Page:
I’ve heard some good things about this Warehouse 13 show on Syfy (I still hate typing that spelling), so I downloaded the first episode to watch it. I don’t think I made it twenty minutes. Saul Rubinek is not John Noble, the secret agent guy is not David Boreanaz, and I have no idea who the secret agent chick was trying to be, but she was failing miserably, poor dear.
There was far too much exposition and far too many questions, instead of just throwing our main characters in a box and forcing them to learn what’s going on to get out….whatever. This is not a review of the TV show (since I didn’t watch enough to warrant an educated & objective opinion). This is about what the TV show brought into our lives.
As a throwaway line to convince the agents to come inside the warehouse, Saul Rubinek offers them cookies. (To which the male agent says, “Ooh, cookies!”) Thusly lured inside, Saul begins the exposition and starts answering an endless stream of silly questions, answered equally as sillily, and once by a ferret in a magic pot. Yeeeeah. I, the writer, is still wondering when said cookies would appear, since if *I* had been the agent on the scene, I would be expecting them.
Said cookies DID appear, finally, after the female agent stomps off. “Oatmeal Scotchie?” Saul offers.
“What the heck is an oatmeal scotchie?” I exclaimed, not worried that I was distracted enough from the show to care. It sounded like an oatmeal cookie made with scotch…and I was all for it. Turns out, it’s an oatmeal cookie made with BUTTERscotch. Even better.
I am one of those folks–stop reading here now if I’m going to offend you–who doesn’t care for raisins. I’ll eat them politely, but they’re not my first choice. Putting them in an oatmeal cookie just ruins them. Who thought of that?? And who thinks it’s still a good idea? Put chocolate or something in them for gods sake, if you have to put something. Raisins just throw off the consistency.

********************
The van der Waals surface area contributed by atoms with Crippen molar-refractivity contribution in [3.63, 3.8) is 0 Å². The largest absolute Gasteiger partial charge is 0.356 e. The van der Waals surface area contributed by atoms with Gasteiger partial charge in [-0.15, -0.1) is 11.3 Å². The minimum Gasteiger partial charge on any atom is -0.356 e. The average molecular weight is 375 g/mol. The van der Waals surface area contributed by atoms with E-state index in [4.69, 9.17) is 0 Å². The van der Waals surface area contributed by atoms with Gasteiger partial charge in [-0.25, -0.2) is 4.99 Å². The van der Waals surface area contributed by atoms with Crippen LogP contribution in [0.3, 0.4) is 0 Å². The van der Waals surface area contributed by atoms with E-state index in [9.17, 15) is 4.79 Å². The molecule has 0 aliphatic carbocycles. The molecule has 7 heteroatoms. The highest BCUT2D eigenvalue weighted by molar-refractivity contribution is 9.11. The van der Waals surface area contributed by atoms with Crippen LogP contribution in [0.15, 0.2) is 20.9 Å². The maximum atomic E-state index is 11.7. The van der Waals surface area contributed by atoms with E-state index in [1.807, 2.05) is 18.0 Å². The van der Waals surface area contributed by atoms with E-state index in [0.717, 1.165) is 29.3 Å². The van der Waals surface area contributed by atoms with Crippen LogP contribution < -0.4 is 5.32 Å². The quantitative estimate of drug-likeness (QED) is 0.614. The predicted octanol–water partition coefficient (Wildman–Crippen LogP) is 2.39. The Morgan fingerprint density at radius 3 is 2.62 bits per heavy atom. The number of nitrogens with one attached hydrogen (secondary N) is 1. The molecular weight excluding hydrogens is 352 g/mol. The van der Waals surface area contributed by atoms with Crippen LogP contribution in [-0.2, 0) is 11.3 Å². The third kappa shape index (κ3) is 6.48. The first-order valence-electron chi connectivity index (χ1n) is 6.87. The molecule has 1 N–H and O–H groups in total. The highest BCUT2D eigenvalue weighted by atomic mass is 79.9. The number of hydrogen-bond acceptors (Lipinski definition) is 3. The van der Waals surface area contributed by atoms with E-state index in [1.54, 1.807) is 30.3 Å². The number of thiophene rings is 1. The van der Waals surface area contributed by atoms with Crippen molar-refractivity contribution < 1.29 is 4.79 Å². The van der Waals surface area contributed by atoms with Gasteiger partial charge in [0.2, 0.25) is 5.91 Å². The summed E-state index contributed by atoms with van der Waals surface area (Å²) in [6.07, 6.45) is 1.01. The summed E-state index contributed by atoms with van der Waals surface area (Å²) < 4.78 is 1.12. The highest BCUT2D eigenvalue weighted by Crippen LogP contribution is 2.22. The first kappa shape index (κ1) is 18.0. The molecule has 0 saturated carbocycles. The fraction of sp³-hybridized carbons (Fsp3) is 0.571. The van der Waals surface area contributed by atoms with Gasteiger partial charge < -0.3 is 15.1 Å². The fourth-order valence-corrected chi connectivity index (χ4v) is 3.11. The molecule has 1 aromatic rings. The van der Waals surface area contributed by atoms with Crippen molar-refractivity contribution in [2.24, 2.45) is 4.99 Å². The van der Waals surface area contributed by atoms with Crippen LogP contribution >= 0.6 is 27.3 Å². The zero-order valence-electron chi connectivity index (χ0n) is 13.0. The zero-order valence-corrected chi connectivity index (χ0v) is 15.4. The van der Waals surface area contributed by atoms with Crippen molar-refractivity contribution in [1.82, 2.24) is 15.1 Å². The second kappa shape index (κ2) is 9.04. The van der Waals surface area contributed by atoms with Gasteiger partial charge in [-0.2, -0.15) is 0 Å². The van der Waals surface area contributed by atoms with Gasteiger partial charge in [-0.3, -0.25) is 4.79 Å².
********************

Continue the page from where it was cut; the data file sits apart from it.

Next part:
But butterscotch? Now there‘s a plan.
I then, of course, had to find a recipe. A GOOD recipe. (“Good” typically means ignoring calories. Just don’t go crazy.) I searched a couple of websites that told me following the recipe on the butterscotch package was just as good as anything (hmm), and a lot of the recipes I saw had the same basic ingredients. Ultimately, I based mine on a recipe from Paula Deen — I would paste the link here, but I tried to Google it later and could not find it. I’ve never met Paula, nor do I watch her show, but her sons were rather wonderful to me once, so I have a soft spot in my heart for the Deen family.
These are some of the best “cookies” (we just spread them out in a pan and made them like brownies) I’ve ever had. I highly recommend them. Be sure you’re making them for about 20 people, or there’s a real danger of eating yourself sick on them.
1 c butter (melted)
1 c brown sugar
1/2 c white sugar
1 tsp vanilla extract (vanilla flavoring is *not* the same…extract is stronger, and better)
1 1/2 c all-purpose flour
1 tsp baking soda
1/2 tsp salt
2 1/2 c Quaker oats (or store brand, whatever)
1/2 bag butterscotch chips
1 c pecans (optional)
Preheat oven to 350 degrees. Grease your pan (I use butter & flour, or a little bit of olive oil.) Mix everything (start by beating the eggs really well) & dump it in the pan. Depending on your oven, this should take about 20 minutes.